A pretext for the next stage in Israel’s war

July 2, 2014

The Israeli government is carrying out collective punishment of Palestinians after the death of three teenage settlers--but how far will it go? Jason Farbman reports.

IN THE early hours of July 1, Israel Defense Forces (IDF) dropped bombs on dozens of sites across Gaza, hours after three missing Israeli settler teenagers were discovered dead. With all of Israel focused on the boys' funerals, Israeli officials used the event as another opportunity to turn reality on its head.

The Israeli government, led by Prime Minister Benjamin Netanyahu, predictably seized on the boys' disappearance and death as the pretext to raid Palestinian territory, attack Hamas and expand settlements.

While Palestinians have suffered relentless collective punishment since their disappearance on June 12, Israel has portrayed itself as the besieged victim. Israel exists on occupied land and treats Palestinians with racist contempt--but Israeli officials insist that anti-Semitism is the motivation for the kidnappings.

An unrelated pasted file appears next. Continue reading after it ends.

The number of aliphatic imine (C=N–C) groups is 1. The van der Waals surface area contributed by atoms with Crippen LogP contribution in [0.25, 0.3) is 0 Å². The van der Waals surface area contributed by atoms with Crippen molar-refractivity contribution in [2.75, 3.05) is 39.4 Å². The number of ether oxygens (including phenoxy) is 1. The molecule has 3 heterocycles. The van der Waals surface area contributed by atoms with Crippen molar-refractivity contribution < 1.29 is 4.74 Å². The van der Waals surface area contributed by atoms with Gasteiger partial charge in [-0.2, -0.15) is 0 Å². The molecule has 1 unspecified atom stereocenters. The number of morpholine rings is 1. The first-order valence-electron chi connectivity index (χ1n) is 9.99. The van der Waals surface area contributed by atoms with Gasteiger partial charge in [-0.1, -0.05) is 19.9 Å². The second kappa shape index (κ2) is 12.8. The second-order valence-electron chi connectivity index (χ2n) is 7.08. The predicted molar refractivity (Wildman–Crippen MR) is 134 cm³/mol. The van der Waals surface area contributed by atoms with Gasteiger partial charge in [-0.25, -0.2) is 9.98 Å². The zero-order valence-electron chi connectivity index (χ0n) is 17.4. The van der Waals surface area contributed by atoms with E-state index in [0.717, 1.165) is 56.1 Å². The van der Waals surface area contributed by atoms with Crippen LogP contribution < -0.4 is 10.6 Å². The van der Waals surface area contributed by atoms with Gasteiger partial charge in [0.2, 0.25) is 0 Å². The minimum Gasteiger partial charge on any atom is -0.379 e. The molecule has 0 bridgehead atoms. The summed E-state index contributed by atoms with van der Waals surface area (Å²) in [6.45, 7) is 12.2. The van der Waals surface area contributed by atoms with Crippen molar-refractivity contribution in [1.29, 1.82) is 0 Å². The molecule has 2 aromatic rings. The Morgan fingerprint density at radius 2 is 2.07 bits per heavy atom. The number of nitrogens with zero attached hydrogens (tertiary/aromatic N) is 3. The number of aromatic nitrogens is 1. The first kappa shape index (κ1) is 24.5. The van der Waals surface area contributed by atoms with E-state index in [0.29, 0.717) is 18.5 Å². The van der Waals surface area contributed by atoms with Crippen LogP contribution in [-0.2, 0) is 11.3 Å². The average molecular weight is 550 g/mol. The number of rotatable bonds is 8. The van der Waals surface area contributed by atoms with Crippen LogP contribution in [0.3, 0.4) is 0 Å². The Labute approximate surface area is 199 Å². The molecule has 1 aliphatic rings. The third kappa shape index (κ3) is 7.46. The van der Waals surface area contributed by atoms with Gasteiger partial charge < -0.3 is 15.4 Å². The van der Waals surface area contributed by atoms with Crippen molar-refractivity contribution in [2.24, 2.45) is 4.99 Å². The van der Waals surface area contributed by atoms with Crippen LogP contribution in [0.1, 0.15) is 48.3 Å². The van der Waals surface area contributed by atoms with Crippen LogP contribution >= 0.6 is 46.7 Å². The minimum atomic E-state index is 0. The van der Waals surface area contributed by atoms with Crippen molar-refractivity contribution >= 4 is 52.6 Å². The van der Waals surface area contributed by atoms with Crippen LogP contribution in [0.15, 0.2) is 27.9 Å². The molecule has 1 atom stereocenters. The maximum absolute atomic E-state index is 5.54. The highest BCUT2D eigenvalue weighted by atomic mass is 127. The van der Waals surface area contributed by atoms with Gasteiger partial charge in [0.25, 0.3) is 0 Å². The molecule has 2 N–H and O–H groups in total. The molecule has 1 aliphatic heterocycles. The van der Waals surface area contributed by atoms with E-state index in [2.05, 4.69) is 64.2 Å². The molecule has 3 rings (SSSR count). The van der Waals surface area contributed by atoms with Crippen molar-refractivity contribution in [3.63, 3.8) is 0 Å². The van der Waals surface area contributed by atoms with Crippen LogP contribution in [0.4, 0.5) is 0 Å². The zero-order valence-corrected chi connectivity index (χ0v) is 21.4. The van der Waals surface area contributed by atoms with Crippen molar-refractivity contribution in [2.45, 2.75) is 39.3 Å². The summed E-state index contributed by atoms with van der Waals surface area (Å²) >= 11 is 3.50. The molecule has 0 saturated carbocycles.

"They were kidnapped and murdered just for being Jewish," said Israeli Defense Minister Moshe Ya'alon. "They were kidnapped and murdered in cold blood by those dedicated to hurting Israeli citizens and waging a daily war of attrition against the state of Israel."

Israeli forces carry out a missile strike on a Palestinian target
Israeli forces carry out a missile strike on a Palestinian target

But such naked propaganda can't obscure the fact that occupation, ethnic cleansing and apartheid are at the root of this conflict--and it can't obscure the fact that Palestinians live as an oppressed people in their own land while U.S. aid ensures that Israel maintains overwhelming military superiority over the Palestinians.

Now, after an initial round of bombings that struck 34 sites in Gaza (without any proof linking these sites to the boys' disappearance), the Israeli establishment is split over the question of whether their next move should be a full-scale invasion.

From the beginning, Israeli officials have announced their intention to "teach Hamas a lesson," even though no proof has yet been furnished by anyone linking Hamas to the boys' disappearance--and even though a Hamas spokesperson denied the repeated Israeli assertions of Hamas' culpability, stating that the accusations are "stupid and baseless."

The boys' bodies were discovered in a field near the town of Halhul, just north of Hebron in the West Bank. While the Israeli military placed under siege more than a dozen Palestinian cities, towns and refugee camps, and imposed curfews for two-and-a-half weeks, the bodies turned up just 10 minutes from where they had last been seen.